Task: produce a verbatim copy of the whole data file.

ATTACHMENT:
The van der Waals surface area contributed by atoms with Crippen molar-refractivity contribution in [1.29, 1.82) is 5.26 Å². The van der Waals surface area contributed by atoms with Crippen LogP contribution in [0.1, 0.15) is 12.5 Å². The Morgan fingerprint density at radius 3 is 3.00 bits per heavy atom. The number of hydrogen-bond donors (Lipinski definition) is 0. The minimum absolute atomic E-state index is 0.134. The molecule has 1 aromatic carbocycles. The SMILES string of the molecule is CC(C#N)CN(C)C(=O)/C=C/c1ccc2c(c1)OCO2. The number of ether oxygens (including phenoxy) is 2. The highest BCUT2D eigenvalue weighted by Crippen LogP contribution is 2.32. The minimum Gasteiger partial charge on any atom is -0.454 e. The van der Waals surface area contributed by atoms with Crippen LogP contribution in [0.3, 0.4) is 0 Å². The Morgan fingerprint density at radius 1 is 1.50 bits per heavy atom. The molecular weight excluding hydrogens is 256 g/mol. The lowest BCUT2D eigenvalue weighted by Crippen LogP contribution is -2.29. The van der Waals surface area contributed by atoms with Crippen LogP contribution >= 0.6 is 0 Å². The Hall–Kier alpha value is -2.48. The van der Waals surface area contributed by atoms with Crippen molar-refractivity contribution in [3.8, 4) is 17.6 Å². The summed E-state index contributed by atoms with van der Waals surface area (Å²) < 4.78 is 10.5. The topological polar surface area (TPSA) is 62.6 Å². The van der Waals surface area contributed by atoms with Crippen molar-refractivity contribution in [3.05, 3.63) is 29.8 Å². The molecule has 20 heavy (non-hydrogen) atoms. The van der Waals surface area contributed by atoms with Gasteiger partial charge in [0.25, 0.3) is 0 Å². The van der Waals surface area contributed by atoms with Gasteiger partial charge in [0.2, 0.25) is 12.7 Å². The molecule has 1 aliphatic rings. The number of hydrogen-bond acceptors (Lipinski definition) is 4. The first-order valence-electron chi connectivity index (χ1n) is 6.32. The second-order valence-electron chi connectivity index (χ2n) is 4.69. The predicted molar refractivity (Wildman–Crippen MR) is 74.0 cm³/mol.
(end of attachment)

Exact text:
The van der Waals surface area contributed by atoms with Crippen molar-refractivity contribution in [1.29, 1.82) is 5.26 Å². The van der Waals surface area contributed by atoms with Crippen LogP contribution in [0.1, 0.15) is 12.5 Å². The Morgan fingerprint density at radius 3 is 3.00 bits per heavy atom. The number of hydrogen-bond donors (Lipinski definition) is 0. The minimum absolute atomic E-state index is 0.134. The molecule has 1 aromatic carbocycles. The SMILES string of the molecule is CC(C#N)CN(C)C(=O)/C=C/c1ccc2c(c1)OCO2. The number of ether oxygens (including phenoxy) is 2. The highest BCUT2D eigenvalue weighted by Crippen LogP contribution is 2.32. The minimum Gasteiger partial charge on any atom is -0.454 e. The van der Waals surface area contributed by atoms with Crippen LogP contribution in [0.3, 0.4) is 0 Å². The Morgan fingerprint density at radius 1 is 1.50 bits per heavy atom. The molecular weight excluding hydrogens is 256 g/mol. The lowest BCUT2D eigenvalue weighted by Crippen LogP contribution is -2.29. The van der Waals surface area contributed by atoms with Crippen LogP contribution >= 0.6 is 0 Å². The Hall–Kier alpha value is -2.48. The van der Waals surface area contributed by atoms with Crippen molar-refractivity contribution in [3.8, 4) is 17.6 Å². The summed E-state index contributed by atoms with van der Waals surface area (Å²) < 4.78 is 10.5. The topological polar surface area (TPSA) is 62.6 Å². The van der Waals surface area contributed by atoms with Crippen molar-refractivity contribution in [3.05, 3.63) is 29.8 Å². The molecule has 20 heavy (non-hydrogen) atoms. The van der Waals surface area contributed by atoms with Gasteiger partial charge in [0.25, 0.3) is 0 Å². The van der Waals surface area contributed by atoms with Gasteiger partial charge in [0.2, 0.25) is 12.7 Å². The molecule has 1 aliphatic rings. The number of hydrogen-bond acceptors (Lipinski definition) is 4. The first-order valence-electron chi connectivity index (χ1n) is 6.32. The second-order valence-electron chi connectivity index (χ2n) is 4.69. The predicted molar refractivity (Wildman–Crippen MR) is 74.0 cm³/mol.